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The Shroud

The Shroud is a linen sheet whose weave is a herringbone pattern made in the ancient Egypt manner before Christ. It measures 442 cm long by 113 cm high plus a 8 cm strip sewed lengthwise. On the tissue there is a faint impression of an image, the frontal and dorsal one of a man who suffered the death of crucifixion. It's a "sudarium" or shroud and the image distinctive characteristic is of being like one of a negative film.
«Sindón» is a greek name and can be found in the synoptic Gospels about the burial of Jesus. In the latin version of the New Testament «Síndon», from which the italian «Sindone» derives, has been transliterated. In greek and latin the use of this name is really wide indicating a piece of sheet that can be both raw and already ready-made for a specific purpose. Its italian meaning is considerably restricted: the use applied to the «funeral cloth» kept in the Turin Cathedral is practically almost exclusive. The other languages haven't kept the same continuity of the word: «(Saint) Suaire» in french, «(Holy) Shroud» in english, «(Heiliges) Grabtuch» in german (funeral cloth), «Sábana Santa» in spanish. There is always a reference to the Gospel parables about the Passion of Jesus and a cross-reference mark to the piece of sheet his dead body was wrapped in after the Deposition.

The first certain evidences on the Shroud of Turin date back to the half of the XIV th century when the french knight Geoffroy de Charny laid the Shroud in the church he had built in 1353 in his Lirey fee in the Champagne region.
Where did the Shroud come from? Historians have many records at their disposal about epochs previous to XIV th century but to reconstruct a clear documented organic path is really hard.
In many centres of Asia Minor and later on in Constantinople there are accounts of the presence of the Shroud that wrapped the body of Jesus in Jerusalem. But just because of this lack of certain data a lot of prudence is needed in formulating theories and easy or imaginative theories that lack scientific confirmation can not be encouraged. Faith is not afraid of historic and scientific research about the Shroud as long as it is a serious one.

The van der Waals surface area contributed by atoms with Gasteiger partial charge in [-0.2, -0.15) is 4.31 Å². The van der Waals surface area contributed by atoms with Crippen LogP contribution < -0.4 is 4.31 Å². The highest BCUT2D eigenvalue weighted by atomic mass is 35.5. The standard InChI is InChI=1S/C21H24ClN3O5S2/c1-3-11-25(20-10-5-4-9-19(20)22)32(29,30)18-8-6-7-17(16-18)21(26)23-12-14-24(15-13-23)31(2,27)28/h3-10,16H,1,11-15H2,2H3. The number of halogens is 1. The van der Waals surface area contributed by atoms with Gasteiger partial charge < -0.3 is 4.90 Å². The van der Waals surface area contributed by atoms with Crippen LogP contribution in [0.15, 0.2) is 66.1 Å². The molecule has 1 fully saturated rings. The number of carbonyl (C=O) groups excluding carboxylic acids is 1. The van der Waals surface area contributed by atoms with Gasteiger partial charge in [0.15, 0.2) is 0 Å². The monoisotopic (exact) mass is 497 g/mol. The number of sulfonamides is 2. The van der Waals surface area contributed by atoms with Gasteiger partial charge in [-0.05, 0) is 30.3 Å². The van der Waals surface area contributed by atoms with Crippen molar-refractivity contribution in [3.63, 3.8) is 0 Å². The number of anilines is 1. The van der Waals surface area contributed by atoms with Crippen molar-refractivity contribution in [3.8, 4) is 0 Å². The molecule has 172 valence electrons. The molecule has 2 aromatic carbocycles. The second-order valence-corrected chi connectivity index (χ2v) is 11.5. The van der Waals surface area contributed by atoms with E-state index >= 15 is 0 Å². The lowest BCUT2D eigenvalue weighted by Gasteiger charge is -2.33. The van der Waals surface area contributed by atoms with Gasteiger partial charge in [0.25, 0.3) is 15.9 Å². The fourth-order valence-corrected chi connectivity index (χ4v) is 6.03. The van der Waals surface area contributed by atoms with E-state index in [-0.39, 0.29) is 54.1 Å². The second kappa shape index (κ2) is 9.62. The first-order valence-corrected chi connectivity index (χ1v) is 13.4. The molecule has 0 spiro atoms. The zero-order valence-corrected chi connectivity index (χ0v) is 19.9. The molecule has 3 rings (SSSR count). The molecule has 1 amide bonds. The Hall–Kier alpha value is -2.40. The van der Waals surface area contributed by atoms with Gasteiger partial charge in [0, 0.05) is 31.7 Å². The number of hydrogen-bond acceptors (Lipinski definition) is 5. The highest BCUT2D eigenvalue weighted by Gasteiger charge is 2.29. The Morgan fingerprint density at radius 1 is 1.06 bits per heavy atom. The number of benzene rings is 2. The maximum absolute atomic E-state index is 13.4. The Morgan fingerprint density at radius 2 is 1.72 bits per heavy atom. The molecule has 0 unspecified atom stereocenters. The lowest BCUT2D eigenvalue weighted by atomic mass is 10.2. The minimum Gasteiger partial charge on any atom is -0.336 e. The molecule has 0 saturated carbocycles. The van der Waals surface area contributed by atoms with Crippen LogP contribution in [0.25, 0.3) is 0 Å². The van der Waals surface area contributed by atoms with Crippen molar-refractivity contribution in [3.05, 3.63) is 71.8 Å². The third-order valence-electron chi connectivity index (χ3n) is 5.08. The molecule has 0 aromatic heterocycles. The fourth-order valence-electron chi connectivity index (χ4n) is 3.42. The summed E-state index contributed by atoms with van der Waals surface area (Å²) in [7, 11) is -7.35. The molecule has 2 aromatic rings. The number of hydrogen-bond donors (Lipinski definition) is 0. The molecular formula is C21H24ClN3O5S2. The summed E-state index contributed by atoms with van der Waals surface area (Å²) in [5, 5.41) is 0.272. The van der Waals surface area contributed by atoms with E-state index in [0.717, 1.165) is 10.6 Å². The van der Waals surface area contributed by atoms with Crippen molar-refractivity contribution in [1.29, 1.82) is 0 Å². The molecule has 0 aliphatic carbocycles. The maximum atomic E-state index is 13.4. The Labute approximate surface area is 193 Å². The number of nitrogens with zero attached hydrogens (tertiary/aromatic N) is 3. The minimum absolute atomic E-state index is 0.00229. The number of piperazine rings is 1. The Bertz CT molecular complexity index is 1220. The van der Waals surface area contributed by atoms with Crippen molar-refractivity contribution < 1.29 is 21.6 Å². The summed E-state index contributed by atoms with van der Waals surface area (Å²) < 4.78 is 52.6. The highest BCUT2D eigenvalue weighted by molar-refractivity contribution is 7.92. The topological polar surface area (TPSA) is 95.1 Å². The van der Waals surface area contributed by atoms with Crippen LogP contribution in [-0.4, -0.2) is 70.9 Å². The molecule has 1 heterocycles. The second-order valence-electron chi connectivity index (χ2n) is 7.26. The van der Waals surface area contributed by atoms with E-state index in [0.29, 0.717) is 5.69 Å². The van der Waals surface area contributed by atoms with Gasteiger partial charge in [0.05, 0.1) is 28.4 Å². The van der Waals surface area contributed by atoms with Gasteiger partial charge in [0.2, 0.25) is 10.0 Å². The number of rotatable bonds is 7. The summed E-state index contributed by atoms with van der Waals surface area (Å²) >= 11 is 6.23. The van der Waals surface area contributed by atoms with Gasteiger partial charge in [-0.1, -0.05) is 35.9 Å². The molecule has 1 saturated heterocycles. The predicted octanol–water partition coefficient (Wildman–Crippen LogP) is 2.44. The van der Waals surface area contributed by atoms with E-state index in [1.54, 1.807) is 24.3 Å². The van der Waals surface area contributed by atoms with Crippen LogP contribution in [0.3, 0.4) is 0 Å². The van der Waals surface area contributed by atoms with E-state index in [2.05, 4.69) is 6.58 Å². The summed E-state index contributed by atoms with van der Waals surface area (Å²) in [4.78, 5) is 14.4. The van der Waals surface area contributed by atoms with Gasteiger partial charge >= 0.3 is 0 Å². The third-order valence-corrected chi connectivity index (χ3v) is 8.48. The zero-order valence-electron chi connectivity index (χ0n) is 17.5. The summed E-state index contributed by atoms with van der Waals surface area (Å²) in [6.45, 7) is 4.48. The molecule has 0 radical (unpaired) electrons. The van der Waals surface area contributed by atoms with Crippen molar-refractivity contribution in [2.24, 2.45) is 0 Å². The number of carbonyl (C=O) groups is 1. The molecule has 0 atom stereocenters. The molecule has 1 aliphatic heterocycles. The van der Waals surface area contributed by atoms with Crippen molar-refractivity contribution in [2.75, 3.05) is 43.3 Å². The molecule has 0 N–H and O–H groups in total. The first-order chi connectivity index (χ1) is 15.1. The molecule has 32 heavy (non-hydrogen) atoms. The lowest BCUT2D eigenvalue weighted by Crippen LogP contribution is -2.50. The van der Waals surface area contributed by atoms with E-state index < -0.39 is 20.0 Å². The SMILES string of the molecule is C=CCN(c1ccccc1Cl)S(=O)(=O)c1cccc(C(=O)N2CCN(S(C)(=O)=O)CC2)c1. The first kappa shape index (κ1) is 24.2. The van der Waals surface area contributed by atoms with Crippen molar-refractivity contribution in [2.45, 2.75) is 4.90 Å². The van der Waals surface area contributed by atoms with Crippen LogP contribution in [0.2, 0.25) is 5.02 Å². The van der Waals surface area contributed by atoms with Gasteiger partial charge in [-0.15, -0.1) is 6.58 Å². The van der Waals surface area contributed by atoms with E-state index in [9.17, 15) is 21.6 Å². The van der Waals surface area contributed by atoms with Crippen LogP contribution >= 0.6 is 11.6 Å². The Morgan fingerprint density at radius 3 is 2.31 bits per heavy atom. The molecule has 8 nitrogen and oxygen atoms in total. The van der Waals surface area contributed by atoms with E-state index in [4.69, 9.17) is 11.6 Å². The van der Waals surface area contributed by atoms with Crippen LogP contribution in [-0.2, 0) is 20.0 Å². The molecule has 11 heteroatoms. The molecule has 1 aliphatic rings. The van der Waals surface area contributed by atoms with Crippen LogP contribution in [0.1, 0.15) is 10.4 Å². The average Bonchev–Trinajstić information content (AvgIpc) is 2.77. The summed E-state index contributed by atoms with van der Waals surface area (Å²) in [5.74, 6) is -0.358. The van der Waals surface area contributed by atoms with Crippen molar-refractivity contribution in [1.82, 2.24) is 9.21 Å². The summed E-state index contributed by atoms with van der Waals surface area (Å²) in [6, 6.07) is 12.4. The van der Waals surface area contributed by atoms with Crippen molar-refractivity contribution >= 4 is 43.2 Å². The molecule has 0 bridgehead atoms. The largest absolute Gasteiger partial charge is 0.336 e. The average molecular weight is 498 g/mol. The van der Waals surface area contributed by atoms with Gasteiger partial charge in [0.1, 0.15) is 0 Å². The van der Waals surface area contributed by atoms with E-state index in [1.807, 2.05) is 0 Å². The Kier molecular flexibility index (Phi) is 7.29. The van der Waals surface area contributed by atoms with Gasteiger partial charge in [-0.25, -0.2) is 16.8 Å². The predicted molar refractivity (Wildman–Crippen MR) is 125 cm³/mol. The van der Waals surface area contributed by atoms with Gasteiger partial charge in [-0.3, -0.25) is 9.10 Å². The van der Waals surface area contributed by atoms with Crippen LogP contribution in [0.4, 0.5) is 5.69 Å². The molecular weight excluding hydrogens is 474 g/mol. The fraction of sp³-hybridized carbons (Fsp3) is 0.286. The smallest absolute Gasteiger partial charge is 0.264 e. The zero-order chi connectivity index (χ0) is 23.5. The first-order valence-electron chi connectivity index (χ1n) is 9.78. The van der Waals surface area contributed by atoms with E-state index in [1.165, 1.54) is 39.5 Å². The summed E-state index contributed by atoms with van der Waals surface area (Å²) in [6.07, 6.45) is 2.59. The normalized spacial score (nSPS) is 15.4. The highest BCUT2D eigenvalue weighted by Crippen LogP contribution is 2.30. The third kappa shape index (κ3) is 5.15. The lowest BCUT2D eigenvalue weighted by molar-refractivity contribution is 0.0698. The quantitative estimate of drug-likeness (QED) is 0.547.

Marguerite de Charny, who was the last Geoffroy descendant, took the Shroud from the Lirey church (1418) due to the sharpening of the Hundred Years War to bring it with her during her wandering in Europe and arrived at the court of the Savoy dukes, whom both her father and her second husband Umbert de La Roche were linked to. In 1453 the Shroud became a House of Savoy property within a series of juridical acts between the duke Ludovique and Margaret.
From 1471, Blessed Amadeus IX, Ludovique's son, started embellishing and enlarging the chapel of Chambéry castle, the capital of the Dukedom, to house the Shroud in the future.
The Shroud, after having been kept in the church of the Franciscans, was housed in the Sainte-Chapelle du Saint-Suaire once and for all. In 1506 the Savoy asked and obtained from Pope Giulio II the acknowledgement of a liturgic celebration of their own and the date they chose was may, 4th. On december 4th, 1532 a fire broke out in the Sainte-Chapelle seriously damaging the Shroud later repaired by the Poor Clares in 1534.
In 1578 Duke Emanuel Philibert definitely transferred the Shroud in Turin in order to strengthen the project of the transfer of the capital of the Savoy states along the Po river. The Carlo Borromeo pilgrimage, the Milan archbishop, to revere the Shroud gave the per-fect occasion to its transfer and, on september 14th that same year, it arrived heralded by a gun salute from the local artillery in a solemn atmosphere.
From that moment on the Shroud remained in Turin where, in the following centuries, it was on public and private exposition many times. Of course, the religiousness of Piedmont (and not of Piedmont only) was deeply influenced by a so important presence. Many paintings, that can be found in the capital even today and in many countries formerly Savoy territories, are a surviving evidence of this. The big and solemn expositions, very common in the two baroque centuries, underlined this public devotional aspect.

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